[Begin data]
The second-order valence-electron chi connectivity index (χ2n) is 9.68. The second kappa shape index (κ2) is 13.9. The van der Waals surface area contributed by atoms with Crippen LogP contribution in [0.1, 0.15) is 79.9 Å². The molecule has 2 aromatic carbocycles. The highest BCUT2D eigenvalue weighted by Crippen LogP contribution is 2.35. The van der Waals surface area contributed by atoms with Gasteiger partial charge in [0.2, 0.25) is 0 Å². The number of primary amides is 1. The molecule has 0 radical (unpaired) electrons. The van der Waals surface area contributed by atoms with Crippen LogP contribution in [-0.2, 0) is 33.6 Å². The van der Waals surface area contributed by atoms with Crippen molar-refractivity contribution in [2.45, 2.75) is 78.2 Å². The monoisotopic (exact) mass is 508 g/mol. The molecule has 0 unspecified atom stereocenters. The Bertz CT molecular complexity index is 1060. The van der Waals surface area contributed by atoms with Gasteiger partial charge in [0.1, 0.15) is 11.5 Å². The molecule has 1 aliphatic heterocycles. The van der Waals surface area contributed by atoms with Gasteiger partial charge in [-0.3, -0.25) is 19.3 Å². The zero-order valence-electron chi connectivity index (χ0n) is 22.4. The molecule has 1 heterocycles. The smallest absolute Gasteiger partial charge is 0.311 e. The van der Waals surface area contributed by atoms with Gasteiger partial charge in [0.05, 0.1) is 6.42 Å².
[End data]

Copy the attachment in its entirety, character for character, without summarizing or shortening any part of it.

The second-order valence-electron chi connectivity index (χ2n) is 9.68. The second kappa shape index (κ2) is 13.9. The van der Waals surface area contributed by atoms with Crippen LogP contribution in [0.1, 0.15) is 79.9 Å². The molecule has 2 aromatic carbocycles. The highest BCUT2D eigenvalue weighted by Crippen LogP contribution is 2.35. The van der Waals surface area contributed by atoms with Gasteiger partial charge in [0.2, 0.25) is 0 Å². The number of primary amides is 1. The molecule has 0 radical (unpaired) electrons. The van der Waals surface area contributed by atoms with Crippen LogP contribution in [-0.2, 0) is 33.6 Å². The van der Waals surface area contributed by atoms with Crippen molar-refractivity contribution in [2.45, 2.75) is 78.2 Å². The monoisotopic (exact) mass is 508 g/mol. The molecule has 0 unspecified atom stereocenters. The Bertz CT molecular complexity index is 1060. The van der Waals surface area contributed by atoms with Gasteiger partial charge in [0.1, 0.15) is 11.5 Å². The molecule has 1 aliphatic heterocycles. The van der Waals surface area contributed by atoms with Gasteiger partial charge in [-0.3, -0.25) is 19.3 Å². The zero-order valence-electron chi connectivity index (χ0n) is 22.4. The molecule has 1 heterocycles. The smallest absolute Gasteiger partial charge is 0.311 e. The van der Waals surface area contributed by atoms with Gasteiger partial charge in [0.05, 0.1) is 6.42 Å².